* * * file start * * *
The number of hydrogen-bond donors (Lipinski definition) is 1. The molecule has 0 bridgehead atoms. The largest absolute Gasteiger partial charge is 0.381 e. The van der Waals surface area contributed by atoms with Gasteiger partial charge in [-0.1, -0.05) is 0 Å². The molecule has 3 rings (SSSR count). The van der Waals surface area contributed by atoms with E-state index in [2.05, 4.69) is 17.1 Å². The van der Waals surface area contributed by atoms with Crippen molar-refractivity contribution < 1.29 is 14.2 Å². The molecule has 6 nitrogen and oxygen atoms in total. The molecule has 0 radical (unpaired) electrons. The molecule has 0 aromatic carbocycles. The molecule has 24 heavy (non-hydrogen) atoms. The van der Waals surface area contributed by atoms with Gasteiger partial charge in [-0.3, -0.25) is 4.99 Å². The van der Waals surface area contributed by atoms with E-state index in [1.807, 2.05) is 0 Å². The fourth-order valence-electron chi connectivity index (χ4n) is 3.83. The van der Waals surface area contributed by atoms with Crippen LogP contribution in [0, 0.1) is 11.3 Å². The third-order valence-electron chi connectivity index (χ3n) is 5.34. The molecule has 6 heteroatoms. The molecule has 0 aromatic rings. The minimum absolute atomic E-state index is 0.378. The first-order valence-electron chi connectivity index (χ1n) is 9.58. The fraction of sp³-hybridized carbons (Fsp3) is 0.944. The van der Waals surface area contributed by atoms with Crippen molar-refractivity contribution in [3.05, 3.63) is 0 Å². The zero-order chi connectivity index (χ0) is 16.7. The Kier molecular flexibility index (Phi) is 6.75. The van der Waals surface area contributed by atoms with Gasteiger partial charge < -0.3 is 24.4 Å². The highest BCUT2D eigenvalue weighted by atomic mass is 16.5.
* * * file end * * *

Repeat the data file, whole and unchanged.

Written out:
The number of hydrogen-bond donors (Lipinski definition) is 1. The molecule has 0 bridgehead atoms. The largest absolute Gasteiger partial charge is 0.381 e. The van der Waals surface area contributed by atoms with Gasteiger partial charge in [-0.1, -0.05) is 0 Å². The molecule has 3 rings (SSSR count). The van der Waals surface area contributed by atoms with E-state index in [2.05, 4.69) is 17.1 Å². The van der Waals surface area contributed by atoms with Crippen molar-refractivity contribution < 1.29 is 14.2 Å². The molecule has 6 nitrogen and oxygen atoms in total. The molecule has 0 radical (unpaired) electrons. The molecule has 0 aromatic carbocycles. The molecule has 24 heavy (non-hydrogen) atoms. The van der Waals surface area contributed by atoms with Gasteiger partial charge in [-0.3, -0.25) is 4.99 Å². The van der Waals surface area contributed by atoms with E-state index in [1.807, 2.05) is 0 Å². The fourth-order valence-electron chi connectivity index (χ4n) is 3.83. The van der Waals surface area contributed by atoms with Crippen LogP contribution in [0, 0.1) is 11.3 Å². The third-order valence-electron chi connectivity index (χ3n) is 5.34. The molecule has 6 heteroatoms. The molecule has 0 aromatic rings. The minimum absolute atomic E-state index is 0.378. The first-order valence-electron chi connectivity index (χ1n) is 9.58. The fraction of sp³-hybridized carbons (Fsp3) is 0.944. The van der Waals surface area contributed by atoms with Crippen molar-refractivity contribution in [3.05, 3.63) is 0 Å². The zero-order chi connectivity index (χ0) is 16.7. The Kier molecular flexibility index (Phi) is 6.75. The van der Waals surface area contributed by atoms with Gasteiger partial charge < -0.3 is 24.4 Å². The highest BCUT2D eigenvalue weighted by atomic mass is 16.5.